A day to honor our war dead

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Every year, polls show that a large number of Americans don’t know why we celebrate Memorial Day.

According to People, a 2020 Onepoll survey found that fewer than half of the 2,000 people surveyed knew that the purpose of Memorial Day was not to honor those who served in the armed forces, but to honor those who gave their lives while they served.

Few Americans are aware that the original reason for Memorial Day dates back to the Civil War.

Originally called Decoration Day, its purpose was to remember the nearly 500,000 soldiers who died during that incredibly bloody conflict.

That large number becomes especially sobering when you realize that the Civil War claimed roughly half of the 1.1 million service members who gave their lives in all of our conflicts, according to the Department of Veteran Affairs and the Department of Defense.

Consider the cost of our other wars:

The American Revolution was a hard-fought battle, but our successful fight for freedom claimed fewer than 1% of the lives of service members than the Civil War claimed — about 6,800 lives.

World War I — the “war to end all wars” — took 120,000 American service members. Regrettably, a lot more war was yet to come.

World War II — what many veterans of the great global conflict called “the Big One” — claimed approximately 405,000 U.S. service members, mostly young people whose lives were just beginning to blossom.

The Korean War, in which my father served, claimed 34,000 U.S. service members — and it’s still not officially over.

The Vietnam War claimed 48,000 U.S. service members — again mostly claiming young lives. The pain and loss of that terrible war lingers for millions of families still.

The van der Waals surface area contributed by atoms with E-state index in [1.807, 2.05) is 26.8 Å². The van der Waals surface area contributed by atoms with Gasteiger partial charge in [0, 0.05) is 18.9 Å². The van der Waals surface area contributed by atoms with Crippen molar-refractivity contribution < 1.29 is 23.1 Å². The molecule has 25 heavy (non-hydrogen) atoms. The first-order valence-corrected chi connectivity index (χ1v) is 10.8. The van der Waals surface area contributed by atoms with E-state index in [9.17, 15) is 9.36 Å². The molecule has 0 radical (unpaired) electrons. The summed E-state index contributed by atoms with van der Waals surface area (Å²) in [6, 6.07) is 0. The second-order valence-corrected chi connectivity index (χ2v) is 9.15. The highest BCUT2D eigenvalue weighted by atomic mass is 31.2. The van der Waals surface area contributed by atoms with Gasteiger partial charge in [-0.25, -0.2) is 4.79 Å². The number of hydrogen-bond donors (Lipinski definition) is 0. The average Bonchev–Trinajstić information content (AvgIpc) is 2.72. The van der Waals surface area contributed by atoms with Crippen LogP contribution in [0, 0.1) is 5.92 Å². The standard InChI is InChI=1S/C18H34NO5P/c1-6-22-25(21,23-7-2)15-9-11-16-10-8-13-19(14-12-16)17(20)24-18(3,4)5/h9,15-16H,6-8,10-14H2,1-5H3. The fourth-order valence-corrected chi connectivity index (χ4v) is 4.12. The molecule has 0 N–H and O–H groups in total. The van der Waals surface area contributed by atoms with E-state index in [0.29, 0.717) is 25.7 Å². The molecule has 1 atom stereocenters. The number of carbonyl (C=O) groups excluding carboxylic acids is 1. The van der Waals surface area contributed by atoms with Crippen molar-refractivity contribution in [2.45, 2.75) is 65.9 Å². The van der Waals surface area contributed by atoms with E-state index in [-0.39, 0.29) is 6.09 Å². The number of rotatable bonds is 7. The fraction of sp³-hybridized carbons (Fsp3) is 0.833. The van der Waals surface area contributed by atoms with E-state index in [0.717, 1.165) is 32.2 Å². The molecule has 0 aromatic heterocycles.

The long wars in Afghanistan and Iraq cost the lives of nearly 7,000 service members.

It’s a number that would have been higher if not for considerable gains in medical technology that resulted in fewer battlefield deaths.

However, more than 52,000 U.S. service members were wounded in these conflicts and many are still suffering from both physical and mental disabilities — and higher than normal suicide rates.

We must never forget those who gave their lives serving the rest of us. But too many of us are forgetting to do just that.

PBS News Hour offers a partial explanation as to why.

During the Civil War, almost every American family suffered loss. The 500,000 Union and Confederate deaths accounted for about 2% to 2.5% of the total population.

During World War II, according to Census Bureau and Department of Defense data, about 12 percent of the total U.S. population were members of the armed forces — and everyone else at home was making sacrifices to support the war effort.

Today, however, fewer than 1% of our population serves or has served, which makes it easier for most of us to remain aloof from military actions.

But we should be aware. War really is hell and it should be the absolute last resort for our nation to take.

We must hold our political leaders to account and stop them from so willingly getting us into new conflicts that will result in more service members giving the ultimate sacrifice.

So before we focus on our Memorial Day weekend parades and picnics, we must remember to honor those who have given their lives for our country.

And we must never forget the true meaning of Memorial Day.

Copyright 2023 Tom Purcell, distributed exclusively by Cagle Cartoons newspaper syndicate.

Purcell, creator of the infotainment site ThurbersTail.com, which features pet advice he’s learning from his beloved Labrador, Thurber, is a Pittsburgh Tribune-Review humor columnist. Email him at [email protected].